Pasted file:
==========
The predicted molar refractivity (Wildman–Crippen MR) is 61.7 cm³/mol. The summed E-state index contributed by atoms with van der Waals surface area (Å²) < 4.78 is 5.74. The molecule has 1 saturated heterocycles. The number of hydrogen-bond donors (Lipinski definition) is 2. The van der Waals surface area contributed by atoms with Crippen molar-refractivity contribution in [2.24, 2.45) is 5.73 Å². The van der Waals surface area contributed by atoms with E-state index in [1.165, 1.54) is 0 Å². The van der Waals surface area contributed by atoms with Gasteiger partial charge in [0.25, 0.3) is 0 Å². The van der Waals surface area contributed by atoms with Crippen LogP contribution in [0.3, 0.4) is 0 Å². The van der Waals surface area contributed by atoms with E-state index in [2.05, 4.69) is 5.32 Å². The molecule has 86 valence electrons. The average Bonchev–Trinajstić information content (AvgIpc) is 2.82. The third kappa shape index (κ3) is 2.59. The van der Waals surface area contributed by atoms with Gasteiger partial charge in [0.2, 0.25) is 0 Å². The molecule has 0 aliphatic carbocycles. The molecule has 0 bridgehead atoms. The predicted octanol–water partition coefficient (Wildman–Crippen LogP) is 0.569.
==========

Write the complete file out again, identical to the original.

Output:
The predicted molar refractivity (Wildman–Crippen MR) is 61.7 cm³/mol. The summed E-state index contributed by atoms with van der Waals surface area (Å²) < 4.78 is 5.74. The molecule has 1 saturated heterocycles. The number of hydrogen-bond donors (Lipinski definition) is 2. The van der Waals surface area contributed by atoms with Crippen molar-refractivity contribution in [2.24, 2.45) is 5.73 Å². The van der Waals surface area contributed by atoms with E-state index in [1.165, 1.54) is 0 Å². The van der Waals surface area contributed by atoms with Gasteiger partial charge in [0.25, 0.3) is 0 Å². The van der Waals surface area contributed by atoms with Crippen LogP contribution in [0.3, 0.4) is 0 Å². The van der Waals surface area contributed by atoms with E-state index in [2.05, 4.69) is 5.32 Å². The molecule has 86 valence electrons. The average Bonchev–Trinajstić information content (AvgIpc) is 2.82. The third kappa shape index (κ3) is 2.59. The van der Waals surface area contributed by atoms with Gasteiger partial charge in [0.2, 0.25) is 0 Å². The molecule has 0 aliphatic carbocycles. The molecule has 0 bridgehead atoms. The predicted octanol–water partition coefficient (Wildman–Crippen LogP) is 0.569.